Before the close of a week that has taught rising high school senior boys how government works, some 385 Boys State delegates listened to frank talk from a veteran highway patrolman who has seen many fatalities as the result of distracted or impaired driving.
Lt. John Poulos, director of public affairs with the Mississippi Highway Safety Patrol, told the young men who represent hometowns and high schools from across the state, they must decide for themselves to save their own lives.
Mississippi consistently ranks No. 1 in the nation for teenage driving fatalities, and not wearing a seatbelt is the factor that is the No. 1 killer, he said.
Poulos emphasized that not only is their own seatbelt use important, but to be safe, every passenger in the vehicle should be buckled up.
"When that vehicle comes to a stop, if you're not restrained, your body is going to be like a ping pong ball, and it can take everyone's life," Poulos said. He proved his points with videos that demonstrated the devastation that can occur in just seconds during an accident.
Poulos said he's heard every excuse in the world for not wearing seatbelts, including the famous "it's uncomfortable" line, but he asked the boys to imagine how uncomfortable life is for someone who has been paralyzed as a result of having an accident while they were not wearing a seatbelt.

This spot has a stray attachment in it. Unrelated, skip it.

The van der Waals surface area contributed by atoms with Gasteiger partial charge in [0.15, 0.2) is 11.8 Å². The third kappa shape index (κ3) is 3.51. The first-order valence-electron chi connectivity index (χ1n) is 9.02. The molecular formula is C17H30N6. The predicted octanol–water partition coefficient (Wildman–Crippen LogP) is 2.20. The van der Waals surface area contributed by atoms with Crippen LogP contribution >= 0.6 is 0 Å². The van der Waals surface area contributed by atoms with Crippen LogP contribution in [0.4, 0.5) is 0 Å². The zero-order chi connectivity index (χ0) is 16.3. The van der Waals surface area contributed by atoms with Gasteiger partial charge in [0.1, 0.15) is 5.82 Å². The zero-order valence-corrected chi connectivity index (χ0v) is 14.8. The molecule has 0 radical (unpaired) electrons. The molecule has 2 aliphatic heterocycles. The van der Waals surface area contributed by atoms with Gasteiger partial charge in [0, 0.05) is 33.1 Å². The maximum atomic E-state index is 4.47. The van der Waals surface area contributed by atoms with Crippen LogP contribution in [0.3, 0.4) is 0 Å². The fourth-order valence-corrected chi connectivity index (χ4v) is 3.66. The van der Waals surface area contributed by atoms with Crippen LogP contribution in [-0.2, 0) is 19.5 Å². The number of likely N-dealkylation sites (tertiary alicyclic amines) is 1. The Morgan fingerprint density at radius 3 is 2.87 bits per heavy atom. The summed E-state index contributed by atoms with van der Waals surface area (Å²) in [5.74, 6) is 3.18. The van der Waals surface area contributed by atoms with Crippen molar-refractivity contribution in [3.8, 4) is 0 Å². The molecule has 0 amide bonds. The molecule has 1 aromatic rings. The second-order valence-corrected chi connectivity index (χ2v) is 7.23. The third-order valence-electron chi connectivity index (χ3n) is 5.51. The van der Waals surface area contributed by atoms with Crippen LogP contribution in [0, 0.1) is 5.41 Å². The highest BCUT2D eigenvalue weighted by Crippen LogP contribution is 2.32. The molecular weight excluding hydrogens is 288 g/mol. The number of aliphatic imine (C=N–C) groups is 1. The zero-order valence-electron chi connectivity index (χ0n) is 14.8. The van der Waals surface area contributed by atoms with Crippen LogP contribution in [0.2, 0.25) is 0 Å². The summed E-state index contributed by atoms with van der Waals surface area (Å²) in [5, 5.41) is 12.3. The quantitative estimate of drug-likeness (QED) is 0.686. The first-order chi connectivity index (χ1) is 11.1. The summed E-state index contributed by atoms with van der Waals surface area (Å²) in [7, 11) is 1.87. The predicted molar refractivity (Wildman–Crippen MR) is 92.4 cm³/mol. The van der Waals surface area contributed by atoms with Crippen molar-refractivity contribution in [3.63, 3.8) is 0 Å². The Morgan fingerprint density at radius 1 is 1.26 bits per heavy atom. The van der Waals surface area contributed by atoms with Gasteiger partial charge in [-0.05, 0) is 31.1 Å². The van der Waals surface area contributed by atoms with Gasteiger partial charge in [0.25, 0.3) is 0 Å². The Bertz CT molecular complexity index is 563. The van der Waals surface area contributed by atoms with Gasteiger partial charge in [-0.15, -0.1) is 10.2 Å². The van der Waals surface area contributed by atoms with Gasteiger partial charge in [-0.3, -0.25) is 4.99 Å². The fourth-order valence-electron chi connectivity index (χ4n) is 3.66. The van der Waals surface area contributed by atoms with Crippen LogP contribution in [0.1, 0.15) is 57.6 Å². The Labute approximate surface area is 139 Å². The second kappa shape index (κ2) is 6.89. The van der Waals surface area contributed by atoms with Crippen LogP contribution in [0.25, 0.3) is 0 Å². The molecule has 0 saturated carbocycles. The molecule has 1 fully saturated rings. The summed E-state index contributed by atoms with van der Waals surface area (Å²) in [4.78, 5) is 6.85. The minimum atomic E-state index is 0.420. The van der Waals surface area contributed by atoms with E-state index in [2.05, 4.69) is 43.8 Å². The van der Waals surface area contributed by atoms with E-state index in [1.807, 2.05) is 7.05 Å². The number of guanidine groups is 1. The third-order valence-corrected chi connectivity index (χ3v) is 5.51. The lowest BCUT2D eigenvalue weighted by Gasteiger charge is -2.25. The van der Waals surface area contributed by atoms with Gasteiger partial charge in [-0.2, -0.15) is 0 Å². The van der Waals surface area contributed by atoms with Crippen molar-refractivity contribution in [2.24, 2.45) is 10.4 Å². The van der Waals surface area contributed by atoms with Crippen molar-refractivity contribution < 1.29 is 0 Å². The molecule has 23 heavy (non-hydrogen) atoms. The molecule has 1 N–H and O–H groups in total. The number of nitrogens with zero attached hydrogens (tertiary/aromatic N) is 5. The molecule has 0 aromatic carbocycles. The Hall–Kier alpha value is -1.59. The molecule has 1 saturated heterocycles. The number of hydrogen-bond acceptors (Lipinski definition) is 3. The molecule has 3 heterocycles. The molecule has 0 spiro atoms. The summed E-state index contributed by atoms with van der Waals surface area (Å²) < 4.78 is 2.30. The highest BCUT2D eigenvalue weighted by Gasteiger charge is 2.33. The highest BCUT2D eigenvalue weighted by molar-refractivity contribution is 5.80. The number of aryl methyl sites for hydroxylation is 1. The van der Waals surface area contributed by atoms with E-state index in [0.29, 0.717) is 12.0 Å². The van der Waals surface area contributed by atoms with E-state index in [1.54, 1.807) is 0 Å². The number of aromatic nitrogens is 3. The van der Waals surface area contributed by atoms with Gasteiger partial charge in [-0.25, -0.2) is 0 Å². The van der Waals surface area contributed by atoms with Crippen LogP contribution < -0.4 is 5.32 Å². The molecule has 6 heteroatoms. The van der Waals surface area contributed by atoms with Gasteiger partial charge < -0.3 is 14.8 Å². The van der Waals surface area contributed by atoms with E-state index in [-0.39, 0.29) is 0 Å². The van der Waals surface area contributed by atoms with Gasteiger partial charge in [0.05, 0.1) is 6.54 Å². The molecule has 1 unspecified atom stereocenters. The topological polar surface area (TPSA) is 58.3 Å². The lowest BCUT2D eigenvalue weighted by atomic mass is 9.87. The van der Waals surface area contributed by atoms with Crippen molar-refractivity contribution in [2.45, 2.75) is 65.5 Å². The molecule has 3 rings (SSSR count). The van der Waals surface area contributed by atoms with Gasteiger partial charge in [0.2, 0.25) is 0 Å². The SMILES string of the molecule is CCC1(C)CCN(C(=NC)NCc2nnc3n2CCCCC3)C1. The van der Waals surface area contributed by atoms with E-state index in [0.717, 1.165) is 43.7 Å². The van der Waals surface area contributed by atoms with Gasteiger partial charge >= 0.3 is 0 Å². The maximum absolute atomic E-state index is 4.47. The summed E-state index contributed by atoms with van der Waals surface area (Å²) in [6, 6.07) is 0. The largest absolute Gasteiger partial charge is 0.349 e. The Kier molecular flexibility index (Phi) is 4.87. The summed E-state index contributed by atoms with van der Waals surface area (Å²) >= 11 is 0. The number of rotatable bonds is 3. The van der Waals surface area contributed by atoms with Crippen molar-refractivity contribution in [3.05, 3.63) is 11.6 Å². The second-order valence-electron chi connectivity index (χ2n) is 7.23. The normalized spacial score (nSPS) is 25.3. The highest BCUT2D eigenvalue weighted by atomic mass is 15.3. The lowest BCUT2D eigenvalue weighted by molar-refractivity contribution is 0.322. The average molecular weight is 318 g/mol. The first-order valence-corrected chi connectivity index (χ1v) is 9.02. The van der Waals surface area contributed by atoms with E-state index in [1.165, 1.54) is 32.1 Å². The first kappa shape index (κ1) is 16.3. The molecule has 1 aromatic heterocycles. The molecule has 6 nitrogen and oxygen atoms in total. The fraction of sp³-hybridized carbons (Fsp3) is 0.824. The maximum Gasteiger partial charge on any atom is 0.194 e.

"That simple little click saves lives. You need to figure out how much you want life," he said.
Poulos explained that the human brain cannot respond quickly enough to be able to text and safely operate a vehicle. He told his audience that to send a text, they must pull over and stop their vehicle. Otherwise, they are putting their own life and the lives of others in jeopardy.
"You're leaders, but we're losing too many of you. Do not let somebody make the decision that takes your life," Poulos said.
He also advised the boys that law enforcement is a difficult job, but one that demands good people.
"We have to have leaders step up to help us with the issues we're going to face. It's going to take people like you," he said.
The Mississippi American Legion Boys State program concluded their week at Mississippi State University by announcing more than $30,000 in scholarship awards. MSU is serving through 2015 as host campus to Boys State, which is considered to be the nation's premier program for teaching how government works while developing young men's leadership skills and honing their appreciation for the rights and responsibilities of citizenship.
For more information about Boys State, visit www.msboysstate.com. For more about Mississippi State University, see www.msstate.edu.